The CDF's direction that the hospitals must no longer identify as Catholic was communicated in a letter signed by CDF prefect Cardinal Luis Francisco Ladaria Ferrer and secretary Archbishop Giacomo Morandi.
The letter retraced the developments of the story, recalling that the document allowing euthanasia in the brothers' hospitals "refers neither to God, nor to Holy Scripture, nor to the Christian vision of Man."
According to the letter, the CDF had spoken with the Brothers of Charity and had also informed Pope Francis of the gravity of the situation.
Other audiences had also taken place beginning June 2017, including with the Congregation for Institutes of Consecrated Life and Societies of Apostolic Life, the Secretariat of State, the representatives of the Brothers of Charity and the managing corporation, as well as representatives of the Belgian bishops' conference.
The Holy See also sent Bishop Jan Hendriks, auxiliary of Amsterdam, as an apostolic visitor, but he did not register any steps forward nor a desire to find "a viable solution that avoids any form of responsibility of the institution for euthanasia."
The request of the CDF to the Brothers of Charity and to the managing corporation was clear: "affirm in writing and in an unequivocal way their adherence to the principles of the sacredness of human life and the unacceptability of euthanasia, and, as a consequence, the absolute refusal to carry it out in the institutions they depend on."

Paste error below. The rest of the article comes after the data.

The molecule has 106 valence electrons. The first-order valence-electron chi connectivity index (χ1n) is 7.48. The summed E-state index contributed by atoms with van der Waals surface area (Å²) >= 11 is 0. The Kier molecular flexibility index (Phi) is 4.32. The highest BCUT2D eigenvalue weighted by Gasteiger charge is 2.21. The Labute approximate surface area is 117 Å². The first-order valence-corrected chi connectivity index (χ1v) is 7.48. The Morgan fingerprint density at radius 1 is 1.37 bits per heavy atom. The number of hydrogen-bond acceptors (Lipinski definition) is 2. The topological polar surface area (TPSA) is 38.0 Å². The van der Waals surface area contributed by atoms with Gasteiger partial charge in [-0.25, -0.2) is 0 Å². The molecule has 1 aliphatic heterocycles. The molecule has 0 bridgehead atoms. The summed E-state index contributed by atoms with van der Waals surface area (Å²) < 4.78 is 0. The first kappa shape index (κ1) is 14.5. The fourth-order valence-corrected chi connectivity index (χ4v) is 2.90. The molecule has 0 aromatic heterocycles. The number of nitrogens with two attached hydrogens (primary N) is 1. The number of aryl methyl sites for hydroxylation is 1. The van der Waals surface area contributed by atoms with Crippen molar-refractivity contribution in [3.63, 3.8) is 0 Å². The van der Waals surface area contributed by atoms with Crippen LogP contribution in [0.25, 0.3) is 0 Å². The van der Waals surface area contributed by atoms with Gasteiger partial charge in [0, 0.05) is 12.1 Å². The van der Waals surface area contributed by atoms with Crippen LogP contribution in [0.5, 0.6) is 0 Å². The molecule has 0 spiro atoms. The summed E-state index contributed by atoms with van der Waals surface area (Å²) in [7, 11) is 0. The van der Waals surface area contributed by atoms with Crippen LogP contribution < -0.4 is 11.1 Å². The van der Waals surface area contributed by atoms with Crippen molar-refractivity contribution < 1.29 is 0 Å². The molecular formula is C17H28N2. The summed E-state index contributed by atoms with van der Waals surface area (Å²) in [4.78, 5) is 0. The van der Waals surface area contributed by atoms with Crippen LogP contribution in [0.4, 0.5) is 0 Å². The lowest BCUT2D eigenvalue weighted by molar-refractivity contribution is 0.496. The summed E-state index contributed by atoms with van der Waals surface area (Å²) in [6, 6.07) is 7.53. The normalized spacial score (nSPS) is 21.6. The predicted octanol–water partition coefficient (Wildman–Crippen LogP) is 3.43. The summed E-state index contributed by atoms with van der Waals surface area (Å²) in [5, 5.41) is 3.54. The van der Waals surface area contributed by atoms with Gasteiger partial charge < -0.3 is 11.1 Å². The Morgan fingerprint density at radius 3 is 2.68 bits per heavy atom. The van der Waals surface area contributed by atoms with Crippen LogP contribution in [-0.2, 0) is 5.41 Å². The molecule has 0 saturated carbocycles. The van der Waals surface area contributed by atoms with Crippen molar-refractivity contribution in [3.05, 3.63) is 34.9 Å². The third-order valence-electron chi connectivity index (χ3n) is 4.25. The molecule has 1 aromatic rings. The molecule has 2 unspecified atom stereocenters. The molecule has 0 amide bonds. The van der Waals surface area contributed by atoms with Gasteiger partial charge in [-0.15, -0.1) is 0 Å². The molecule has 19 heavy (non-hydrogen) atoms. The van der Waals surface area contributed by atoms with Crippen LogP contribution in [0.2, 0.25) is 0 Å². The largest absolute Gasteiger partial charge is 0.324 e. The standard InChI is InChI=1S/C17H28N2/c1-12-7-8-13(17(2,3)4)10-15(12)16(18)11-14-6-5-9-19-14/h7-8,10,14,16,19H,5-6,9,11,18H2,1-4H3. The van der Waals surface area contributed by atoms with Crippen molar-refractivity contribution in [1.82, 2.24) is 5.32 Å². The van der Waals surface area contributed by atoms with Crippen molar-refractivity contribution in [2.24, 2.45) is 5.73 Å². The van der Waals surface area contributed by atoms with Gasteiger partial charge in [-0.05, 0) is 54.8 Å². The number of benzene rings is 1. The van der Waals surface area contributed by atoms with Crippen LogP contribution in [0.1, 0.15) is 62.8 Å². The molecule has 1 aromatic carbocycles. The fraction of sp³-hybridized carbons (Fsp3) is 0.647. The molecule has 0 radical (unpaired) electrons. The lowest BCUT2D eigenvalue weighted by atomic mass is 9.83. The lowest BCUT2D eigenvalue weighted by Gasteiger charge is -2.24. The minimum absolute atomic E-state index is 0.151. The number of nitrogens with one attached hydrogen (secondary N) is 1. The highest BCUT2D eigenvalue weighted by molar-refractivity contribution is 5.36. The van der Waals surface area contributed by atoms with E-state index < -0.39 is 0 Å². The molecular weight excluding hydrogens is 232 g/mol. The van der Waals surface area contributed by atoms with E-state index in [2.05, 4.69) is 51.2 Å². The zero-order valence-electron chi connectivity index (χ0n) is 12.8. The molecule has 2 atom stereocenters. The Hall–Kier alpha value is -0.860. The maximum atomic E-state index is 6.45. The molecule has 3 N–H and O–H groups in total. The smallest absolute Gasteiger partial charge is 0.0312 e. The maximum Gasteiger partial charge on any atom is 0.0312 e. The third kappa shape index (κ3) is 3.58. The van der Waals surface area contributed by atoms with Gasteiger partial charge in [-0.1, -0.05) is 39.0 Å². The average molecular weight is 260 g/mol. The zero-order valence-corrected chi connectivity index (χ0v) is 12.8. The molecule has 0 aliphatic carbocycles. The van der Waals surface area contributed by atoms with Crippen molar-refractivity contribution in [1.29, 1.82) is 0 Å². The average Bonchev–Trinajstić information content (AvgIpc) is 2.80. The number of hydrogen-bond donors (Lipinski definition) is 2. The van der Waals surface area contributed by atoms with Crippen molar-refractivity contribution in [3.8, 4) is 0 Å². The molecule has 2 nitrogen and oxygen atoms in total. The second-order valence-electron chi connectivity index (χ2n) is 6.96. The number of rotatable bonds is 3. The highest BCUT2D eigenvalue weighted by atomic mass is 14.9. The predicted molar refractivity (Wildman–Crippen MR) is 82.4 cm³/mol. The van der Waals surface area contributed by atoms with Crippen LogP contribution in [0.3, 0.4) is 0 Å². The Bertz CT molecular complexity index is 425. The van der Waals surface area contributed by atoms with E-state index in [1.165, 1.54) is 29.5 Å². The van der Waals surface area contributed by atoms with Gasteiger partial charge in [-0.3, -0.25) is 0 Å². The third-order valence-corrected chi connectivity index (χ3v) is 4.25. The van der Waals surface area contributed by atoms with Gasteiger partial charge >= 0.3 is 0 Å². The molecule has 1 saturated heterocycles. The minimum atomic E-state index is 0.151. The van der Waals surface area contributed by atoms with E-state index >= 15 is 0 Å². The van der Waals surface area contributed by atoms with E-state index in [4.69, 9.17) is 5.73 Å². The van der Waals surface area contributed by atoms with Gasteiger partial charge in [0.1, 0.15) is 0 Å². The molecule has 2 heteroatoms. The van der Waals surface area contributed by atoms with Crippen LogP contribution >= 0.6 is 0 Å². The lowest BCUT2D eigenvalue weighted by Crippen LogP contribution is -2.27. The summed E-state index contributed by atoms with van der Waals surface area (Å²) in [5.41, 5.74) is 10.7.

The corporation "did not give assurance on these points."
The CDF therefore reiterated that "euthanasia remains an inadmissible act, even in extreme cases," and strengthened the statement by citing St. John Paul II's 1995 encyclical Evangelium vitae, and a Jan. 30 speech by Pope Francis to the CDF.
The CDF stressed that "Catholic teaching affirms the sacred value of human life," the "importance of caring for and accompanying the sick and disabled," as well as "the Christian value of suffering, the moral unacceptability of euthanasia" and "the impossibility of introducing this practice in Catholic hospitals, not even in extreme cases, as well as of collaborating in this regard with civil institutions."
The Brothers of Charity is a religious congregation of lay brothers founded in 1807 in Belgium, whose specialization is care for the sick and those with psychiatric diseases.
At the congregation's July 2018 general chapter the group stressed that the Brothers of Charity "believes in sacredness and absolute respect for every human life, from conception to natural death. The general chapter requires that each brother, associate member and others associated with the mission of the congregation adhere to the doctrine of the Catholic Church on ethical issues."
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